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Caring for Tadpoles

Taking care of tadpoles:

1. First you’ll need a suitable container, like an aquarium or fishbowl. Choose a container that will be easy to view them from. We used a 10 gallon glass aquarium with a reptile tank filter (meant for low water tanks.) You will need to set up the tank to be 3/4 water 1/4 land to where they are able to climb onto when they become froglets, otherwise they are at risk for drowning. We used big rocks we found in the same creek area we found them in!

This is the tank we have, if you are avid nature observers, this is a great deal! Once we are finished observing one animal, we tend to bring another one in! (See our crayfish, katydid, and lizard posts!)

If you aren't planning on the filtered set up, you can get a smaller temp tank like this, however you will have to change water and check levels more frequently. Also, you won't be able to keep as many.

2. Tadpoles need fresh, clean water. If you take the water from a local stream, creek or pond, be sure that it’s not polluted. If using tap water, you will need to use a dechlorinator. Even the smallest amount of chlorine is lethal to tadpoles. A group of 3-6 tadpoles is ideal, they like having friends to feel safe.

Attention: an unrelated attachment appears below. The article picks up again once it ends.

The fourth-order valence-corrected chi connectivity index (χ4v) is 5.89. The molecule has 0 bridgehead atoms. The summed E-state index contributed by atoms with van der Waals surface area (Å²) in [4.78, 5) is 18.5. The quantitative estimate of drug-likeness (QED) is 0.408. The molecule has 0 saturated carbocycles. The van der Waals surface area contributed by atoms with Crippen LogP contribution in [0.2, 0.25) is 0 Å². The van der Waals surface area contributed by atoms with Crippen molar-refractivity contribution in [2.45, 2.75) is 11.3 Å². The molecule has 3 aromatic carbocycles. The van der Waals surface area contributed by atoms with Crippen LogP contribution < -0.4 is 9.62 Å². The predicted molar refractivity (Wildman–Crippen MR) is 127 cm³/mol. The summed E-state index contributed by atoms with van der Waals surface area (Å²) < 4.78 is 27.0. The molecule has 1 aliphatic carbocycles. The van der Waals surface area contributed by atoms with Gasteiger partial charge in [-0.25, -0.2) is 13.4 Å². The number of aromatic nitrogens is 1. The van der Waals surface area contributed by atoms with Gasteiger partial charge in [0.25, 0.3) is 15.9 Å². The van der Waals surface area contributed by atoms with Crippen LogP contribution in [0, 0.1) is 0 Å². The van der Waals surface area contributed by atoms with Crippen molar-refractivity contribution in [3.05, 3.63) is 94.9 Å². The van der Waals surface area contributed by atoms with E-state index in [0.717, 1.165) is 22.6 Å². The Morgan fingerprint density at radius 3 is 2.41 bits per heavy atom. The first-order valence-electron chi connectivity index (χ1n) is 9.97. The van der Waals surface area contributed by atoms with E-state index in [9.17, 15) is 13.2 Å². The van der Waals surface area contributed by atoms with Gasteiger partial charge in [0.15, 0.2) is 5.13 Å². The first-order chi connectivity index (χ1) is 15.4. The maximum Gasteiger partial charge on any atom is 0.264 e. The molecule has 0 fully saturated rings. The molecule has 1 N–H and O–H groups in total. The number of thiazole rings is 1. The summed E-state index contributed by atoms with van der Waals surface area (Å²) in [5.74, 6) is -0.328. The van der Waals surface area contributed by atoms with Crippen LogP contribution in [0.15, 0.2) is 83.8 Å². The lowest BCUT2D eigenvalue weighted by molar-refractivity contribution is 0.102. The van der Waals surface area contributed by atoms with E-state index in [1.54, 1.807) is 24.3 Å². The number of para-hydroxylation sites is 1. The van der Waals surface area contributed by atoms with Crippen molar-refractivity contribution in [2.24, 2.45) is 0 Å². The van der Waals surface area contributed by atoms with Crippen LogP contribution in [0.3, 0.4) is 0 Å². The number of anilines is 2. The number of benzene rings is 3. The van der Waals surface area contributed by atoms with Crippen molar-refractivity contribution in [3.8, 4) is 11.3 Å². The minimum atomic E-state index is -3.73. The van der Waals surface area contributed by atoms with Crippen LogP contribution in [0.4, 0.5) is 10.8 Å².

3. What do tadpoles eat? We fed our tadpoles boiled lettuce/greens, and fish food flakes. They are herbivores (plant eaters) until they lose their tails and grow legs. We have pleco wafers (algae snacks) for our mystery snail in another tank, so we fed these as well, and they loved them!

4. The length of frog development from egg to tadpole to frog usually takes between six to 12 weeks (unless you get super lucky and find bullfrog tadpoles, in this case it can take up to 2 years to fully develop! I would recommend 10gallon filtered set up if this is the case.) Development is temperature dependent, so be sure the temperature is regulated in your home. Room temperature (70s) is perfect.

5. Once your frogs lose their tails, it is time to return them to where you found them. They will now require a different diet (as they become carnivores) and their diet is hard to supply unless you are a seasoned frog keeper. If you are prepared to keep them as frogs, you can feed them insects, bloodworms, and crickets! They will need a small area of water, and mostly land with lots of good hiding spots as adult frogs.

If you have any questions, please feel free to message us on Facebook or Instagram!

(Click the below worksheets to download!)

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